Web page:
Here’s some fascinating footage from Resident Evil 8 – The Village. It shows just how far game development has come from it’s early days. We used to have little 8×8 pixel characters, now we have fully live-acted scenes.
When I was getting into computer science and gaming in the 80’s and 90’s, programmers were the rockstars. They developed all the key innovations and gameplay mechanisms. They even created most/all of the content, stories, etc. In the early days, animations were often hand-edited. That’s changed a lot – especially in the last 10 years.
Starting in the early 2000’s, indie developers started on the scene. Technology reached a point more and more people could start making games using very basic 2d engines like Shockwave 3D and similar frameworks. In a world in which 80% of games don’t make their money back, there was also a push from big production to faster and simpler development. Some of this also grew from early indies that left their big studios and often spent years on a hobby game. Sadly, in a world in which most games flop, many would find their game wasn’t actually fun and had to go back to their day jobs after having run through all their money. So the mantra then became “fail as quickly as possible”. Which means to do just enough to prove out your idea and quickly discard those that didn’t work. Many people suggested the idea of ‘A game a week‘ in which you develop a game in one week – laser focusing on the gameplay/fun. The gameplay idea was then either good enough to continue, or you moved on to the next idea. In this way, you never lose more than a week on a bad idea.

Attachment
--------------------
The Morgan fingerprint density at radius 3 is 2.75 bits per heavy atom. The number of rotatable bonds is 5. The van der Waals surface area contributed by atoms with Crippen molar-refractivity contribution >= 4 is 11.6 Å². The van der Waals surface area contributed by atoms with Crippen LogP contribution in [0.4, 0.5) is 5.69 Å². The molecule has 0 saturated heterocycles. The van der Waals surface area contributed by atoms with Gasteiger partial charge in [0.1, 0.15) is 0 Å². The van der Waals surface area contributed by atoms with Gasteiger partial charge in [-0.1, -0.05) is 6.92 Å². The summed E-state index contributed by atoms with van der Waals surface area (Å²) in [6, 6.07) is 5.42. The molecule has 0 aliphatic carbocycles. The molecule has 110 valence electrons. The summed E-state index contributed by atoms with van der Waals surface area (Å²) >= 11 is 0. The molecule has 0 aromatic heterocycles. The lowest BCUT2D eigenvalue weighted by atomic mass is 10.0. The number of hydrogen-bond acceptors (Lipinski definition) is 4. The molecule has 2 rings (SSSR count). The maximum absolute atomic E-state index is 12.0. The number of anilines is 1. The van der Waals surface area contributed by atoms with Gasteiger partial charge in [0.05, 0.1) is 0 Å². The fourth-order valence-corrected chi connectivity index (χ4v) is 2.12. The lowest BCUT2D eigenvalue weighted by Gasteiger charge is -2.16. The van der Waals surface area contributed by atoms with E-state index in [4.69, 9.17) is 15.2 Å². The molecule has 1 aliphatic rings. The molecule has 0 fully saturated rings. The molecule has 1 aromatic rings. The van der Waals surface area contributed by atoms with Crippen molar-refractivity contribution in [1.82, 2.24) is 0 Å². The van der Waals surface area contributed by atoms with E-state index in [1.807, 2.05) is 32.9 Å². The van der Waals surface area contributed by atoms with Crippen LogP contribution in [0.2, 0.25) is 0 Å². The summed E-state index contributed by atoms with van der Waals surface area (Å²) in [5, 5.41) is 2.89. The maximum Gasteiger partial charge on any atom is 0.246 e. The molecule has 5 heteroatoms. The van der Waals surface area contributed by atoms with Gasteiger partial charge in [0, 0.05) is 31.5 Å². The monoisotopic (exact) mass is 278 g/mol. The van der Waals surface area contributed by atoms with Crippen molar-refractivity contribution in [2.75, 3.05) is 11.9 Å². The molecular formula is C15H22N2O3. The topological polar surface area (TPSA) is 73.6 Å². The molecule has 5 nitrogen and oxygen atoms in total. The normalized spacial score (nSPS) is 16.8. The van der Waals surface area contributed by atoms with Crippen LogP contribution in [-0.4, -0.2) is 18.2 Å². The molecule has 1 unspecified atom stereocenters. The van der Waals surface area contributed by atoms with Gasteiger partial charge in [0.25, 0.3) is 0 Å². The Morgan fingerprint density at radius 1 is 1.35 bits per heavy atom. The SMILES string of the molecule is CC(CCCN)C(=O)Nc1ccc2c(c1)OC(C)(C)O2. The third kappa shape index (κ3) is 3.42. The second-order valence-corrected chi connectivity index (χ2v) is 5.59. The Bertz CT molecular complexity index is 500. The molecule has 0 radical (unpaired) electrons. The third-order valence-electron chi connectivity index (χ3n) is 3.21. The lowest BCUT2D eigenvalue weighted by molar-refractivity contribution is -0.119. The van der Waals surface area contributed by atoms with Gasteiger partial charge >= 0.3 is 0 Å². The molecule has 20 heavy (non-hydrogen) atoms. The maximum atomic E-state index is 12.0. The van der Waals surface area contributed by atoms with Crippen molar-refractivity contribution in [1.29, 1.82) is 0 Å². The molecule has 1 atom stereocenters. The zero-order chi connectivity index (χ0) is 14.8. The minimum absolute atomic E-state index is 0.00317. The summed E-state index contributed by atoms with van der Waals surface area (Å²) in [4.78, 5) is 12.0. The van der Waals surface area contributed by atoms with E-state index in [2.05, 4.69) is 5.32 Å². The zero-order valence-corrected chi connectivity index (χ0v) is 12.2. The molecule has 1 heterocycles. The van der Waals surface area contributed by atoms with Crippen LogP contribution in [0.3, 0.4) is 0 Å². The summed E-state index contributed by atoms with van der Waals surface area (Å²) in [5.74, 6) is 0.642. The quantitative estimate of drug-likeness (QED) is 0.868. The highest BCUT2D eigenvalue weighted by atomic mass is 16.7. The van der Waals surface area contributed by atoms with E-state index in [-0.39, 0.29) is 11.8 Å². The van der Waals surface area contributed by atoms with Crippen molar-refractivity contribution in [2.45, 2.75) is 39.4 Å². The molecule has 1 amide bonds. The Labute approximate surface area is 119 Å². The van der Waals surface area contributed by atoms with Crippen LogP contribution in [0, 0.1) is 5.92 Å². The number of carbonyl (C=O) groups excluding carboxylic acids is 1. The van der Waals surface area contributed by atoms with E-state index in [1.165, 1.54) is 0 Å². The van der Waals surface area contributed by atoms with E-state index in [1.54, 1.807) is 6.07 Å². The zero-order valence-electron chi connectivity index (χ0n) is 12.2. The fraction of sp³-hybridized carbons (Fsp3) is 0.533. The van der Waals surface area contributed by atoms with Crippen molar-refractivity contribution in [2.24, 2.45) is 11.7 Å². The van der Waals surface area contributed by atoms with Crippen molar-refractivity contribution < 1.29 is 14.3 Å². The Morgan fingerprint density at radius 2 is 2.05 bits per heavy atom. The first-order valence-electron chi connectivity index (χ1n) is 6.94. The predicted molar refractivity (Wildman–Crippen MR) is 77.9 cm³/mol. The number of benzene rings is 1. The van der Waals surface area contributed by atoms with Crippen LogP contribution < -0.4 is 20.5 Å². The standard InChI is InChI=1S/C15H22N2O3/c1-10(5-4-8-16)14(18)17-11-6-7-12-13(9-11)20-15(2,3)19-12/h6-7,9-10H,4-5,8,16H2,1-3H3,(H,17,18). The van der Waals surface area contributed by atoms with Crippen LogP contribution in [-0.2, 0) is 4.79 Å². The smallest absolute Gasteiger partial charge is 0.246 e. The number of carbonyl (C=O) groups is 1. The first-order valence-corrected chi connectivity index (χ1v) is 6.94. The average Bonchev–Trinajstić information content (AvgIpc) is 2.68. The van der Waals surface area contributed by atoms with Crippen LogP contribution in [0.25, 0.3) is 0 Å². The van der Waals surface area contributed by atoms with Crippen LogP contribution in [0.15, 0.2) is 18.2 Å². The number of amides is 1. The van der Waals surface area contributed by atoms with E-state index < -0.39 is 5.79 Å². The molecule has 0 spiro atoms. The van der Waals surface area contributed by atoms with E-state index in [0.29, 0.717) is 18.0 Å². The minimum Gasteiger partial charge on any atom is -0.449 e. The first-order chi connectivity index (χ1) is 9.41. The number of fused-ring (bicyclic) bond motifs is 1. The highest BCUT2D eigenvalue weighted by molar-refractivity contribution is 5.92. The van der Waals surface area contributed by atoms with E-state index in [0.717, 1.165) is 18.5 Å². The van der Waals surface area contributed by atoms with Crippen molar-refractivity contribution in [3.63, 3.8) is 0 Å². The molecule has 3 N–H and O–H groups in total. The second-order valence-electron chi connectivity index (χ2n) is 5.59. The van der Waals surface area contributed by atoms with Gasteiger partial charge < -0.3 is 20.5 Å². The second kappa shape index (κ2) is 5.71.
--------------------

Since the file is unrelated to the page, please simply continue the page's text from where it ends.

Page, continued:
As the decade continued, so did the engines. Unity, Unreal, and many game engines were becoming easily licenseable and easily accessible to beginners. The engines worked on many platforms, making them much more attractive than the cost, difficulty, and time of developing your own engine. The focus then became to make a game FUN before graphics, content, etc. This reached its crowning moment when the game Journey won the 2012 Game of the Year award – and was largely created and developed by designers. The democratization of game development by engines that could be picked up by non-programmers flipped the game dev world on its head.
“Make games, not engines” is the new mantra. Content and design is now the new king. The vast majority of game development staff, and cost, is now content: music, art, modeling, actors, and design. Programmers are usually a tiny minority on most game studios, and they often work together as a core engine team that moves from one game to the next.
But as they would say on Reading Rainbow, you don’t have to take MY word for it: